- recognise how failure to adapt and adaptations that fail can lead to an accident;
- discuss how decisions on board a ship and within management companies are not taken in a vacuum, but are systematically connected to the tools and the environment in which the human has limited or no control upon.

2. Skills
By the end of the study-unit the student will be able to:

- measure in a relative manner a set of risks via the composite risk index;
- apply risk assessment methods through the execution of case studies by compiling a What-IF analysis, FMEA and Fault tree Analysis;
- decide on how to prioritize design and operational focus to minimize risk;
- explain the role of the Occupational Health and Safety Authority;
- interpret the Occupational Health and Safety Act;
- evaluate a design, build or operational context against occupational health and safety standard e.g. OHSAS 18001;
- classify the various forms/types of accidents and the appropriate form of safety investigation;
- implement the legal framework of accident investigations;
- explain the difference between safety culture and safety climate;
- challenge the concept of the traditional vs contemporary view of human error;
- demonstrate the application of accident models through case studies.

Main Text/s and any supplementary readings:

Main Text:

- Risk Assessment: Tools, Techniques, and Their Applications, Lee T. Ostrom, Cheryl A. Wilhelmsen Wiley-Blackwell, 1st Edition (24 July 2012), ISBN-13: 978-0470892039.
- Human Factors in the Maritime Domain, M. R., Grech, T. J., Horberry, & T. Koester, CRC Press (21 April 2008), ISBN-13: 978-1420043419.
- What-You-Look-for-is-What-You-Find - The Consequences of Underlying Accident Models in Eight Accident Investigation Manual, J., Lundberg, C., Rollenhagen, & E. Hollnagel, Safety Science, (2009), 47(10), 1297-1311.
- Human Error, J. Reason, Cambridge University Press (28 Feb. 1991), ISBN-13: 978-0521314190.
- Managing Maintenance Error: A Practical Guide, J. Reason, A. Hobbs, (2003), CRC Press (8 May 2003), ISBN-13: 978-0754615910.

Supplementary Reading:

- Directive 2009/18/EC of the European Parliament and of the Council of 23 April 2009, establishing the fundamental principles governing the investigation of accidents in the maritime transport sector and amending Council Directive 1999/35/EC and Directive 2002/59/EC of the European Parliament and of the Council, EU Commission (2009). Official Journal of the European Union, L131/114. Available from,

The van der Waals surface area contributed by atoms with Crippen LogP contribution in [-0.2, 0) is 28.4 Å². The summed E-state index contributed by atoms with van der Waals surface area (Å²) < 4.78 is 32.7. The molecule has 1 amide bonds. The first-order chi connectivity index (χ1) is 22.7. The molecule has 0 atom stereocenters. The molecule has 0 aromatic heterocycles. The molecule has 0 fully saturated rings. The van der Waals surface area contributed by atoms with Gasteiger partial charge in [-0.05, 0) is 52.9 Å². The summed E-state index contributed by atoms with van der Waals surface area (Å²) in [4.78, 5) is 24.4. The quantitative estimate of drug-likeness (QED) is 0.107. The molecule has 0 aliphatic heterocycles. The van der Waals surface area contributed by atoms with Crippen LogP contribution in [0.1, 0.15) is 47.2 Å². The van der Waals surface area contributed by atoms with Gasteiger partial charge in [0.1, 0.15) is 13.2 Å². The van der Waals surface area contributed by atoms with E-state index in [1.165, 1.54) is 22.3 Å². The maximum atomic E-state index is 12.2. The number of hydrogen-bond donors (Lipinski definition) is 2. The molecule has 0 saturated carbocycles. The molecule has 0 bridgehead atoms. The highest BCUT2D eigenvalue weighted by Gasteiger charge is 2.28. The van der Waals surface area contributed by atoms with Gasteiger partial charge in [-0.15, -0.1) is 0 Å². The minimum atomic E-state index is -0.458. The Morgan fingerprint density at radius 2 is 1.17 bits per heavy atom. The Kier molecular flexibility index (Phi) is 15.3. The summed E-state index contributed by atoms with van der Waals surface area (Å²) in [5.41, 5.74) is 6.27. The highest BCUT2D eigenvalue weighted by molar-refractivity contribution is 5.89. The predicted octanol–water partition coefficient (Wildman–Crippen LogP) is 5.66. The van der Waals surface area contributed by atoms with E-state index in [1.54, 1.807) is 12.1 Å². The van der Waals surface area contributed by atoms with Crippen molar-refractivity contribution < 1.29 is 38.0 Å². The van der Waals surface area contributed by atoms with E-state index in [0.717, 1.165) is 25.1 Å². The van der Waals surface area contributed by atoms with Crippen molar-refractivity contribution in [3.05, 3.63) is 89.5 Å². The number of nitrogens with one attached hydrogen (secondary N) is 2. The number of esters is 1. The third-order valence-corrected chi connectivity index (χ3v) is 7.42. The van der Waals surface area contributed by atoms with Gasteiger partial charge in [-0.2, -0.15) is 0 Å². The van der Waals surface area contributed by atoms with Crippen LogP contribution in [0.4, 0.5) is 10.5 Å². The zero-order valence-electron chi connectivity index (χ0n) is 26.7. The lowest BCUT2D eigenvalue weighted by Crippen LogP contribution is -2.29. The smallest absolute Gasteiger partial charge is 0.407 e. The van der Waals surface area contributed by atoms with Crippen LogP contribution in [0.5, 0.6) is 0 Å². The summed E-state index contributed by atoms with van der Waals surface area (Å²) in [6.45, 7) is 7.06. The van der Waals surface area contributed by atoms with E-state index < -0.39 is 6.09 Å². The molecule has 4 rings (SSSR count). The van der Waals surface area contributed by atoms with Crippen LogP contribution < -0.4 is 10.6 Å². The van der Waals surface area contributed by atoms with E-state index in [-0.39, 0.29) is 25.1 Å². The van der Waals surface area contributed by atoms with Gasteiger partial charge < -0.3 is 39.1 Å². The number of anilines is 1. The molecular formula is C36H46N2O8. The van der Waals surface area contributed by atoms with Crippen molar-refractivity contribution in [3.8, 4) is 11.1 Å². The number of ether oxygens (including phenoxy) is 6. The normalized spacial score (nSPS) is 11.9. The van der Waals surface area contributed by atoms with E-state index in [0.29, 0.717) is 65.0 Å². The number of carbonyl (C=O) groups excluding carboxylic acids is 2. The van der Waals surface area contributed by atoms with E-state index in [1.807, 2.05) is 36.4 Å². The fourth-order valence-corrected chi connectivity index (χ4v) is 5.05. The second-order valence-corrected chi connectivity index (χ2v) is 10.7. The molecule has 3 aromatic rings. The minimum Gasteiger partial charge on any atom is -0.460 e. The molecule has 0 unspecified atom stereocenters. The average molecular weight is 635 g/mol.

- Commission Implementing Regulation (EU) No 651/2011 of 05 July 2011 adopting the rules of procedure of the permanent cooperation framework established by Member States in cooperation with the Commission pursuant to Article 10 of Directive 2009/18/EC of the European parliament and of the Council, EU Commission (2011), Official Journal of the European Union, L177/18. Available from,
- Commission Regulation (EU) No 1286/2011 of 09 December 2011. Adopting a common methodology for investigating marine casualties and incidents developed pursuant to Article 5(4) of Directive 2009/18/EC of the European parliament and of the Council, EU Commission (2011), Official Journal of the European Union, L328/36. Available from,

STUDY-UNIT TYPE Lecture, Ind Study & Ind Online Learning

Assessment Component/s Resit Availability Weighting
Case Study (Take Home) 40%
Case Study (Take Home) 60%


The University makes every effort to ensure that the published Courses Plans, Programmes of Study and Study-Unit information are complete and up-to-date at the time of publication. The University reserves the right to make changes in case errors are detected after publication.
The availability of optional units may be subject to timetabling constraints.
Units not attracting a sufficient number of registrations may be withdrawn without notice.
It should be noted that all the information in the study-unit description above applies to the academic year 2017/8, if study-unit is available during this academic year, and may be subject to change in subsequent years.